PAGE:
You get quiet.  You are almost always alone.  You stop going out to the city. Stop telling long, entertaining stories to make people laugh.  You move into yourself and out of the world.  You suddenly realize the language you used to speak is not the language you write now.  You suddenly realize what condensation gathers on the window on days when suddenly the temperature drops.  You cook beans in a pot made of clay, let them come to a boil and then watch them.  You do small things.  You write like never before because suddenly you have nothing else and it is obvious that there is nothing else.  You stop reading the Internet.  You disconnect from the Internet.  Your friends are worried about you.   You do nothing to allay their fears.  You stop returning phone calls in a regular, orderly fashion.  You harbor dreams of greatness and wonder how it would be achieved.  You masturbate at night and continue to enjoy the moment after orgasm more than the orgasm itself.  You write because your grandmother dies and suddenly that entire generation is gone.  You try to imagine fictional worlds and constantly end up regressing to your own.  You wonder about how your language has regressed in the last few years.  Your isolation is supposed to be productive.  You produce.  You write many words whose quality you doubt to the extreme.  You labor over words and syntax.  You strain to eek something shiny and bright out of old, old words.  Sometimes you are happy in your quietness and talk to yourself.  This is not being quiet, you scold yourself. Alone, staring out the window you see the trees, the forest, the mountain in the distance.  You have suddenly arrived to the place you have always wanted to be. The chance is yours.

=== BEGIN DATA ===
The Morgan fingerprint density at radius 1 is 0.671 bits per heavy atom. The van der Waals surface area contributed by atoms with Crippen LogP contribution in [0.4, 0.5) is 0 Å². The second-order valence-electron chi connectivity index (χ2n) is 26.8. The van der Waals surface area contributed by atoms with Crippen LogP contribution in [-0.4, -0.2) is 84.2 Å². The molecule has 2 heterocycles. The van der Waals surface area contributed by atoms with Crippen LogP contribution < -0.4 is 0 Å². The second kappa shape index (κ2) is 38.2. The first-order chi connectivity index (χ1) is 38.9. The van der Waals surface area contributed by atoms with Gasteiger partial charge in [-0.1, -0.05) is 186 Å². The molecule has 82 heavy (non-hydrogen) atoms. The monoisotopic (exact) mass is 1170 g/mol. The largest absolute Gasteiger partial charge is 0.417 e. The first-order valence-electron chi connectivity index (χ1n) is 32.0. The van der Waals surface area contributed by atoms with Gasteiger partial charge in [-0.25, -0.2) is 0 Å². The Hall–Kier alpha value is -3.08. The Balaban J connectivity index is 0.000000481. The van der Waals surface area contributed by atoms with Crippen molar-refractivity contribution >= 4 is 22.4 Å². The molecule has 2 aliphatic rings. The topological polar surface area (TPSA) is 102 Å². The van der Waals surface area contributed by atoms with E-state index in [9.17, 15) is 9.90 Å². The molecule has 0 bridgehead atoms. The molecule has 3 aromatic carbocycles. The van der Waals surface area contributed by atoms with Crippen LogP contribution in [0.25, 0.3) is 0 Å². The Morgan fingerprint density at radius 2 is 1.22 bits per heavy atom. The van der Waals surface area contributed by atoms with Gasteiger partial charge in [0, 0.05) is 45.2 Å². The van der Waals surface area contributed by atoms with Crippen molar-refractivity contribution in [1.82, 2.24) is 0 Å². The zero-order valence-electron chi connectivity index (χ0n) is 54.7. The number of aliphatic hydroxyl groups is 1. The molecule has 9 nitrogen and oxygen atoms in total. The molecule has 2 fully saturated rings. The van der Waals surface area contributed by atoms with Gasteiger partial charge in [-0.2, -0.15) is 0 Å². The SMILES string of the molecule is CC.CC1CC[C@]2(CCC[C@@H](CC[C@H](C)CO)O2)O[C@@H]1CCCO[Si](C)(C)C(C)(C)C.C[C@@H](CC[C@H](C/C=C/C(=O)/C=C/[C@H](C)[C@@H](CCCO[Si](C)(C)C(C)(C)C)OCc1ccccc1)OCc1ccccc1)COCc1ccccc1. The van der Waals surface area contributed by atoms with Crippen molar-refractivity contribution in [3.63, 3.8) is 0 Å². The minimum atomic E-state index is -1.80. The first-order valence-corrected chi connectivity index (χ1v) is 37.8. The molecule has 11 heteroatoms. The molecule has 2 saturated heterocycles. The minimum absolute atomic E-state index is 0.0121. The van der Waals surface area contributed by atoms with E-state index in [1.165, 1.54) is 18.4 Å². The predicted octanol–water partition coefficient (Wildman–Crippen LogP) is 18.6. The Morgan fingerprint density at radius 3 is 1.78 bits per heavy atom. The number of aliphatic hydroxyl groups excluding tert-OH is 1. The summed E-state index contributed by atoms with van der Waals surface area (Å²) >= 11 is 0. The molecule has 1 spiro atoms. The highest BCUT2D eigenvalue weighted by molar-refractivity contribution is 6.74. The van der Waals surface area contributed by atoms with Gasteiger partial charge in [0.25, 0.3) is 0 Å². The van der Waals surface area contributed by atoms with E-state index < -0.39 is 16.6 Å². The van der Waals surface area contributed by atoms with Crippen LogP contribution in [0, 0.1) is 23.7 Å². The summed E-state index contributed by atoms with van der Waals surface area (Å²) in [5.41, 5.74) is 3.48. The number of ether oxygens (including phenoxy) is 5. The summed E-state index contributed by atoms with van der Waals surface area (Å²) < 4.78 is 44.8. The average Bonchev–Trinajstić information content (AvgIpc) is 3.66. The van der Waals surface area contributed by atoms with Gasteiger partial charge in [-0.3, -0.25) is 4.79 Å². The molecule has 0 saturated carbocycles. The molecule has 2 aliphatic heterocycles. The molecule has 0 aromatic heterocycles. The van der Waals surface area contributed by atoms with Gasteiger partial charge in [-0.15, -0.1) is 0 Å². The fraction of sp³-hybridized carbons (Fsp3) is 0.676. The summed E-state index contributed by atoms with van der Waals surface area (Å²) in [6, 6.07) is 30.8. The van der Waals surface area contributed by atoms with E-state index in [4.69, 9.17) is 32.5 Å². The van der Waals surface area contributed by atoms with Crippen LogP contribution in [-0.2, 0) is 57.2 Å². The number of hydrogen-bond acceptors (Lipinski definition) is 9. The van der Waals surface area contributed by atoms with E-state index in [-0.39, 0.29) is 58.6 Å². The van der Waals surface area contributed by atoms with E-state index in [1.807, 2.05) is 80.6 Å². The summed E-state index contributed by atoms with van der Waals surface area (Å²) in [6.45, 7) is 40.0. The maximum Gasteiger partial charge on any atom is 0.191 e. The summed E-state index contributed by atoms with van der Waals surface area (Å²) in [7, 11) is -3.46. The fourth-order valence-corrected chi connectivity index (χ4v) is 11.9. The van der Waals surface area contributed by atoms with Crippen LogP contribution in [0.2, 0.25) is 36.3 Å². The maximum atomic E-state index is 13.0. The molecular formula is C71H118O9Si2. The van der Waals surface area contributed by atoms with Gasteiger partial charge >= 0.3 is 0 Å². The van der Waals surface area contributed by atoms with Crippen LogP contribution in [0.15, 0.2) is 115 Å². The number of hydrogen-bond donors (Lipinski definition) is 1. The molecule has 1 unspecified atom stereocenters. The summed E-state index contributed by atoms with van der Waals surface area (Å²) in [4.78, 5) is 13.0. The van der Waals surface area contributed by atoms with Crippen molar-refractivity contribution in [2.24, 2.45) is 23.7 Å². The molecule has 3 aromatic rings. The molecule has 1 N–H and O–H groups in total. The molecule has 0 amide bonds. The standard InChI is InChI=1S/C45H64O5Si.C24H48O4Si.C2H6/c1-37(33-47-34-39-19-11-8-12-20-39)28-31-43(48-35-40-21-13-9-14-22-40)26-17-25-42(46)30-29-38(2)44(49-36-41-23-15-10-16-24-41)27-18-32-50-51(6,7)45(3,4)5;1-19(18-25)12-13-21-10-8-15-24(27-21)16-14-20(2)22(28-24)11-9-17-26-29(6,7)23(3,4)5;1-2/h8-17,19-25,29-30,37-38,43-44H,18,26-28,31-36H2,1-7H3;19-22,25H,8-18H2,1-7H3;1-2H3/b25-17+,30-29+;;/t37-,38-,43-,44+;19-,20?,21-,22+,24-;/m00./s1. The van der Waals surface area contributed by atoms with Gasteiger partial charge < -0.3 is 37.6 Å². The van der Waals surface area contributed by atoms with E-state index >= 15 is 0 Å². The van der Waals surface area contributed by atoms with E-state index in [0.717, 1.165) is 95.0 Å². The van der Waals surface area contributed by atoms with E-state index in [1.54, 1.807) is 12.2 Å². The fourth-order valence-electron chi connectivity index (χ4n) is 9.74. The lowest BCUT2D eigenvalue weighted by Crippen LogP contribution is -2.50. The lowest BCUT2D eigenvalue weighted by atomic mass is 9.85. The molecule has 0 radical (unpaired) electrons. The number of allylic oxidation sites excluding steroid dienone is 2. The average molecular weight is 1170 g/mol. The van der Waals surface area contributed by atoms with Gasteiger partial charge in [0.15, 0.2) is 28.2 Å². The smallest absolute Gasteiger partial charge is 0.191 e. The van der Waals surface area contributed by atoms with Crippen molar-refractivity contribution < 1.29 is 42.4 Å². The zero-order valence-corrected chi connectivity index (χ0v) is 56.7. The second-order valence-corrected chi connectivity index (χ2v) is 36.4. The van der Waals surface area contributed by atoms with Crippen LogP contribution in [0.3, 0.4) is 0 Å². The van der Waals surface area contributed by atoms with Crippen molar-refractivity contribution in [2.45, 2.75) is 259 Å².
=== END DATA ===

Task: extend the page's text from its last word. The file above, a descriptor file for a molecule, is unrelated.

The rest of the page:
(This is a reprint from the Catalogue of Feeling.)

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